We came across the following Twitter post trending and being shared across multiple social media platforms, including Telegram and Whatsapp:
The post by the account @Reductress suggests that Queen Elizabeth’s corgis are to be buried along with her. The English monarch died on Thursday, 8 September.
While investigating the origin of these reports, we found another trending Twitter post by the reputed journalist Ashley Feinberg, which suggested that the Royal guard would be euthanising the dogs following the Queen’s death.
Through an attached screenshot, Feinberg references an article that says the Queen ‘didn’t want to leave any young dog behind’ in the event of her death.
Long Tale, Short Legs
We found that this quote was sourced from a 2015 article in Vanity Fair that discussed the Queen’s love of corgis. The article explains how the Queen’s affection for corgis led to a corgi breeding programme on the royal grounds since the 1950s, resulting in the breed becoming synonymous with the monarch’s identity.
The article also included comments from Monty Roberts, the Queen’s adviser on horses who also occasionally assisted her with canine obedience and training. The quote in the post was sourced from the comments by Roberts.
In the article, it is clear that the quote relates not to a wish by the Queen for her corgis to be buried along with her, but rather a wish to stop breeding corgis as she aged so as to reduce the number of dogs that would need new homes when she passed.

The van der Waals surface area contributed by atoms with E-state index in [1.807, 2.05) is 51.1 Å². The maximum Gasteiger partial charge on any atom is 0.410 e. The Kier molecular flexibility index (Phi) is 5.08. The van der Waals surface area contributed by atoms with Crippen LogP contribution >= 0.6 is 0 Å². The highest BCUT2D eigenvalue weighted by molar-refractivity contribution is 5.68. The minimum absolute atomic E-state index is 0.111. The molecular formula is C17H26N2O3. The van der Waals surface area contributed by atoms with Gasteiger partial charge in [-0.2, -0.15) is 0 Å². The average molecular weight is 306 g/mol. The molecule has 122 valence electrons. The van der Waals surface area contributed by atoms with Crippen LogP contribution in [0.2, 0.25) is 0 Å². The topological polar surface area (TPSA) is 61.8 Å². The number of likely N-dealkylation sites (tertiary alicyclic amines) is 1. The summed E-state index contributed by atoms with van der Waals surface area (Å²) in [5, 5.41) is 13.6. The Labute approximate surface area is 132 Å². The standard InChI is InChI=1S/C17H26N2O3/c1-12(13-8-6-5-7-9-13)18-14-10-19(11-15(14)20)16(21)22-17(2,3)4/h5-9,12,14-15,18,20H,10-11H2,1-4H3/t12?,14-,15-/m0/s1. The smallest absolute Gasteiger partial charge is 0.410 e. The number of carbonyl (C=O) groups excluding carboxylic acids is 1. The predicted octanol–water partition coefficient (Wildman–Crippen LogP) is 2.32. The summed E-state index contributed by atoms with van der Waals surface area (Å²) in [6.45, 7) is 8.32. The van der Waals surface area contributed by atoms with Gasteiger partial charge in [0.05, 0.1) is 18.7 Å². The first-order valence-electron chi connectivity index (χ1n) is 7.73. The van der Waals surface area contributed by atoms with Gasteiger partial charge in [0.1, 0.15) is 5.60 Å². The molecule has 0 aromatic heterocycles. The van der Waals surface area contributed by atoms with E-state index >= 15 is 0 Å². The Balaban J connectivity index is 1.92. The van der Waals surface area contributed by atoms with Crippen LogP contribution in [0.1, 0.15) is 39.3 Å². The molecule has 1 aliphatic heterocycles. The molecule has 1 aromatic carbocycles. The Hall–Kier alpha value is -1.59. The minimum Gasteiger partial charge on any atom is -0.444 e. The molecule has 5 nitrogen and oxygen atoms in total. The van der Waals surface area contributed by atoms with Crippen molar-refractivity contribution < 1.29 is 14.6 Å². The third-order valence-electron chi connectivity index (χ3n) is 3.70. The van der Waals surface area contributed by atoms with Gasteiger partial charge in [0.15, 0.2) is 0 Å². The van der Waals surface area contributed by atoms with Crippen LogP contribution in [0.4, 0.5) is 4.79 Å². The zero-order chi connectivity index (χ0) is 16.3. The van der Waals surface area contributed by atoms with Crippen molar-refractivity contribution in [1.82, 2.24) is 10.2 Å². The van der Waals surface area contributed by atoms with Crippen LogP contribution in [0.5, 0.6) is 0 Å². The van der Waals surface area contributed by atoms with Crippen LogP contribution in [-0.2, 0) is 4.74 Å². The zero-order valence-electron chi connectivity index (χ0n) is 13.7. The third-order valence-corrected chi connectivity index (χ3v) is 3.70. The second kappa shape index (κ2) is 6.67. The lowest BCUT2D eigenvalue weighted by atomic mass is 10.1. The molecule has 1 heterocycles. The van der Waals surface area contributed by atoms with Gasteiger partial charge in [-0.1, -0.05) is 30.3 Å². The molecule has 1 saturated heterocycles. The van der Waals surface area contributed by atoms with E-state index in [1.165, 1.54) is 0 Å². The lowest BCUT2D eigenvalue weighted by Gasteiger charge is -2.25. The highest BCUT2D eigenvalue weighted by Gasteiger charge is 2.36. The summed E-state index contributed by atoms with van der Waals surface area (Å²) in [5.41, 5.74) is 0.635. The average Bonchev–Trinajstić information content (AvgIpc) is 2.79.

Though there had been no official confirmation of an end to the corgi breeding programme, at the time when the article was written, there were only two surviving corgis despite the Queen previously having ‘scores’ of them.
A Parody of Royal Proportions
While it may seem that the reporting in the Twitter posts by Feinberg and Reductress are deliberate efforts at disinformation, a closer look reveals that these are satirical in nature.
The caption in Feinberg’s tweet, for example, depicts the darkly comical scenario of the ‘royal guard solemnly entering the corgi wing… and weeping as they tie tiny blindfolds on the dogs’.
Meanwhile, Reductress’s Twitter profile reveals it to be a ‘fake women’s news magazine’ that publishes articles parodying the low-quality, gossip-worthy news often found in some magazines.
A visit to the Reductress page linked in the Tweet shows that in place of the expected article text, there is instead a banner that reads ‘the headline is the whole joke’.
The tweet by Feinberg has also been determined as satirical by the factchecking website Lead Stories. In addition, a report by NPR suggests that the dogs are likely to be given to other family members or cared for by the Queen’s staff.
As such, it is untrue that the Queen’s corgis will be buried alive with her, and the Twitter posts by Reductress and Feinberg are satire.